Photos don't come with noise but the wind screamed through the masts

Not for long however, news came through that the flood levels were still rising as they continued to release water from the reservoirs in La Mole.  Ooops-a-daisy.

So back into George’s Landrover we hopped in the hope of heading back up the hill. Now if you’re in a Landrover, you feel incredibly safe, a bit smug and high off the ground, adequately equipped to cope with a little bit of flood water. Surely the French police would wave us through the barricades with a knowing nod and little French grunt of four-wheel-drive approval?

To cut a long story short, they did no such thing and it took us 4 hours to get home.

4 hours. It normally takes us half an hour.

But what an adventure it was! I shall resist the temptation to bore you with details but I will say that we ended up taking the ‘off-road’ route to get home to avoid hours of motorways – of course we did; we were in a Landy.

Our way home was scuppered at every turn. There were flooded roads we couldn’t cross even in the Landy. There were copious waterfalls as water dropped in torrents from the hill tops and sections of road had simply been washed away but most importantly - there were mushrooms.

We couldn’t help ourselves even in the pouring rain. We were under some kind of forest spell, like children in a sweet shop. So despite the rain and the length of our journey home, we went mushrooming. They were everywhere.

Field mushrooms are easy picking. They don’t hide, stick out like sore thumbs and they taste great. We have a lovely lady who lives in our village who is a mushroom expert. We made a quick stop at hers (when we finally arrived in La Garde Freinet) so she could examine our pickings to be on the safe side, always the way forward with fungi. After a cheerful nod of approval and a farewell gesture of ‘bon appetite!’, dinner was almost home. Thank God; we were starving.

I hope the photos at the bottom of the blog tell the story. In the mean time here is the recipe for a baked dish of Field mushroom and sliced potatoes. A most delicious and satisfying way to serve a harvest of damp, large field mushrooms.

To serve 5-6 people you will need;

A good harvest of field mushrooms or selection of woodland mushrooms thickly sliced.
6 medium to large potatoes, washed but not peeled
2 medium brown onions, thinly sliced
4 cloves of garlic, crushed
Large bunch of flat leaf parsley, leaves and tender stalks (not woody) finely chopped.
A good vegetable stock cube.


  • Heat the oven to gas mark 6, 200ºC, 400ºF.  In a frying pan gently sauté the sliced onions in a little olive or sunflower oil until soft and starting to colour, about 8-10 minutes. When they have softened add half a tsp of sugar and season with some salt. Let them cook for a few more minutes then pour into the bottom of a large baking dish.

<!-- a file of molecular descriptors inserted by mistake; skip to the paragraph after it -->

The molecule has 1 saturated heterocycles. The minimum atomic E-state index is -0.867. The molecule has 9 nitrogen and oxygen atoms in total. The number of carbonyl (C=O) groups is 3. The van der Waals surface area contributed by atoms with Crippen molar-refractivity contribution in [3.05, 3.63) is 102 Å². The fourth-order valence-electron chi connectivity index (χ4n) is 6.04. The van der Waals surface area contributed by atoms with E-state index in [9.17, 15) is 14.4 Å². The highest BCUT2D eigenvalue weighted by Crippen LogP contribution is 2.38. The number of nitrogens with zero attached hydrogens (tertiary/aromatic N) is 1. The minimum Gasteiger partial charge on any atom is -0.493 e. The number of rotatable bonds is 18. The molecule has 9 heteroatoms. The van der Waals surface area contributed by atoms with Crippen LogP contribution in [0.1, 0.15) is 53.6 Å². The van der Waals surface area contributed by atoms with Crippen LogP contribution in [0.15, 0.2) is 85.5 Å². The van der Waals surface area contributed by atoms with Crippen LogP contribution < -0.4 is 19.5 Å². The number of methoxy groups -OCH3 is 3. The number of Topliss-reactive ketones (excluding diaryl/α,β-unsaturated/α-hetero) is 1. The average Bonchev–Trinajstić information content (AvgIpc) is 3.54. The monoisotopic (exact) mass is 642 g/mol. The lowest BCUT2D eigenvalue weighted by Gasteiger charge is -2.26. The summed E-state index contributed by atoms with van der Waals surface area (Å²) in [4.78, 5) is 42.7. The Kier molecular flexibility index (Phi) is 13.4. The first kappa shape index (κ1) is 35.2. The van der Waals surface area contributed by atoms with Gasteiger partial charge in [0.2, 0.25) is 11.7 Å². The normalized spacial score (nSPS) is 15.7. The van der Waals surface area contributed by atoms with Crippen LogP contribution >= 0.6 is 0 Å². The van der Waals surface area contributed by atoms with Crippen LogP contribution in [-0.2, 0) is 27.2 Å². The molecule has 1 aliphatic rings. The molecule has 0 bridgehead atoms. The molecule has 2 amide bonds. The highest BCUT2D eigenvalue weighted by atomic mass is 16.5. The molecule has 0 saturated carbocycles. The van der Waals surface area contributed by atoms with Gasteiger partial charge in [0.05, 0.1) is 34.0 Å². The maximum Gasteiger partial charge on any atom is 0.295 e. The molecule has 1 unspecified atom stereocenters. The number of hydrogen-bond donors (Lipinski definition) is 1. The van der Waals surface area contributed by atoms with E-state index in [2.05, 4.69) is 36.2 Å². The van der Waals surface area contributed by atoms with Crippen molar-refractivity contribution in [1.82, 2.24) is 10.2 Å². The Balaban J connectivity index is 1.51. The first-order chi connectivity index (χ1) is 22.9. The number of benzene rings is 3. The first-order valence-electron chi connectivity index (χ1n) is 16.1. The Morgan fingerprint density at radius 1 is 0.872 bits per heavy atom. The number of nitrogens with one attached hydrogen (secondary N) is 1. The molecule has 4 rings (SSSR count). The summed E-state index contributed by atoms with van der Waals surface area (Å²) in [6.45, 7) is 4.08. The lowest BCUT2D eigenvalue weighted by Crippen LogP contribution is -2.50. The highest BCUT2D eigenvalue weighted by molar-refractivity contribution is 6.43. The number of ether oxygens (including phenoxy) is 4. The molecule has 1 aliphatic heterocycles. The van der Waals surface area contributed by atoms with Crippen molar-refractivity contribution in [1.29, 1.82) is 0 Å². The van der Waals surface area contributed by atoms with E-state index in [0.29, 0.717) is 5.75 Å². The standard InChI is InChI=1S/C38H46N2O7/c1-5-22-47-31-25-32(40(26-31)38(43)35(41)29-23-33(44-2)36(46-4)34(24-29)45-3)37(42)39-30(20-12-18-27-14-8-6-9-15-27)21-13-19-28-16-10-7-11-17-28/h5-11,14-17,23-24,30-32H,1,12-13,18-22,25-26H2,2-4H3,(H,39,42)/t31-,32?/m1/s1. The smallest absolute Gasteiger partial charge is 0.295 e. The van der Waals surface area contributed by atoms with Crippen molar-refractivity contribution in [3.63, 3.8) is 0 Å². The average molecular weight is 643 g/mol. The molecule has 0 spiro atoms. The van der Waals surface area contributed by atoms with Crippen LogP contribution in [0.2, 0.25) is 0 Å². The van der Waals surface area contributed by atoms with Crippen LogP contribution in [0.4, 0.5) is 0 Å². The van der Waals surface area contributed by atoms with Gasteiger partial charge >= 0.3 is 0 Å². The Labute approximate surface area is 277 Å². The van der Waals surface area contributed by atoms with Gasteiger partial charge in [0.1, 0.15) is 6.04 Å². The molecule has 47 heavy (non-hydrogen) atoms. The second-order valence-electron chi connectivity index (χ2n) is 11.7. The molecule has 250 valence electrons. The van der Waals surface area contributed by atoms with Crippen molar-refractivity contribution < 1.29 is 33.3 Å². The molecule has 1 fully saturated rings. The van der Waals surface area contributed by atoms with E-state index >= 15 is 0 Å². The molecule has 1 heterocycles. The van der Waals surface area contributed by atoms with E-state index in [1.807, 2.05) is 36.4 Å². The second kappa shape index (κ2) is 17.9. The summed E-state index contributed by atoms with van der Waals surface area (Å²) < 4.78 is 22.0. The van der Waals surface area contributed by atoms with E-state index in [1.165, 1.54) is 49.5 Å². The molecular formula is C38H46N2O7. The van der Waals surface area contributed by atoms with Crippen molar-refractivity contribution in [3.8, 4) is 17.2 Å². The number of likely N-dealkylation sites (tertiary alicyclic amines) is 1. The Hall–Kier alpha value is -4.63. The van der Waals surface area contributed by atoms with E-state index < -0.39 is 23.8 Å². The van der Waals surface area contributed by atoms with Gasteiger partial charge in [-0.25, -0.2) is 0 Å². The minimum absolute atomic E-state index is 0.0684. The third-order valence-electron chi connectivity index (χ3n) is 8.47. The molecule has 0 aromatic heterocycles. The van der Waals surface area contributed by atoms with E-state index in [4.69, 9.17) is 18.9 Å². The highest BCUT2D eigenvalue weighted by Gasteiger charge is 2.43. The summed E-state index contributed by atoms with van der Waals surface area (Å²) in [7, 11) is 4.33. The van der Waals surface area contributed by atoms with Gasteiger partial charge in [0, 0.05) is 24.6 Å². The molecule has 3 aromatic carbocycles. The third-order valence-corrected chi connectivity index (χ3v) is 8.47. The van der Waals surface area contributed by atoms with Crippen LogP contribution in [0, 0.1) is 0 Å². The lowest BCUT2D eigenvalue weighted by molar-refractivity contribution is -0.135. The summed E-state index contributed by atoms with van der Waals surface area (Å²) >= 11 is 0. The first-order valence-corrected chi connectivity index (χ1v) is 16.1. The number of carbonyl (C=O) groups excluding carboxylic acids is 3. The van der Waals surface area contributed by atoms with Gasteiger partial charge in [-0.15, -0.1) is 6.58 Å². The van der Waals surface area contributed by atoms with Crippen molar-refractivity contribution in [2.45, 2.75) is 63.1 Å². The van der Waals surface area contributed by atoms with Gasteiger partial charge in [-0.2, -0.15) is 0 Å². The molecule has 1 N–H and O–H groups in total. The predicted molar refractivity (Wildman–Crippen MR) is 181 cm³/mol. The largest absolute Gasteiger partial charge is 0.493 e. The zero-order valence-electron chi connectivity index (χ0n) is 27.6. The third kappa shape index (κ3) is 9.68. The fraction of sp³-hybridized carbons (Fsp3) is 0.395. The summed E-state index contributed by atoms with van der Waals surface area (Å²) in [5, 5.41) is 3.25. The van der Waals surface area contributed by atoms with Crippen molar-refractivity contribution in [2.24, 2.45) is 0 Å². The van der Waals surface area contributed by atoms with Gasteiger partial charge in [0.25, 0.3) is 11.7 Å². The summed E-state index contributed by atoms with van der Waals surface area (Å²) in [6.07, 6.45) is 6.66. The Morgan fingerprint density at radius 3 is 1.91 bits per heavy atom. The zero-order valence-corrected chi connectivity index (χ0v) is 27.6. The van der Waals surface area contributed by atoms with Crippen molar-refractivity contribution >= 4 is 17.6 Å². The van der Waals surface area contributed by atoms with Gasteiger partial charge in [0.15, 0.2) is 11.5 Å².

• Meanwhile, slice the potatoes, not too thin and put in a large pan. Cover with water and crumble in the stock cube. Bring to the boil and let the potatoes cook for about 5 minutes until starting to soften. When they are par-boiled, drain saving the cooking water, the stock from the pan. Now you can begin to layer the potatoes and mushrooms over the onions.

  • Begin with a layer of potatoes over the onions, be careful as they will still be quite hot. Roughly layer the potatoes then cover with a good layer of the sliced mushrooms. They will reduce in size dramatically when cooked so really stuff them in. Then sprinkle over the mushrooms a good splodge of the chopped garlic and parsley stalks and leaves. Season. Then continue layering like this until you have reached the top of the dish lightly seasoning between each layer.

  • Pour over 1-2 ladlefuls of the potato stock (the mushrooms will release a lot of water), dot the top with little knobs of butter and give a little drizzle of olive oil. A good grinding of black pepper and then cover with a lid or some tin foil and pop into the hot oven. Turn the immediately down to gas mark 3, 150ºC, 325ºF.

  • After an hour or so remove from the oven and remove the lid or tin foil and put back into the oven to brown the top a little. About 20 minutes.

And that should do it. Serve with lots of brown, warm crusty bread to mop up all the delicious mushroomy, garlicky juices and a large glass of good red wine. You probably deserve it if you’ve been out mushroom picking.

I’ll leave you there with a load of photos of the adventure. It seems like it was a million years ago now as I sit here admiring the valley bathed in sunshine, the birds singing and the trees standing as they should – upright. I wonder how long it will last.

Thanks for reading.

Our 'short cut' didn't quite turn out as we'd hoped

Flo took it upon himself to test the depth..

Much to the amusment of the rest of us
We'd already decided that it was too deep to drive the Landy across...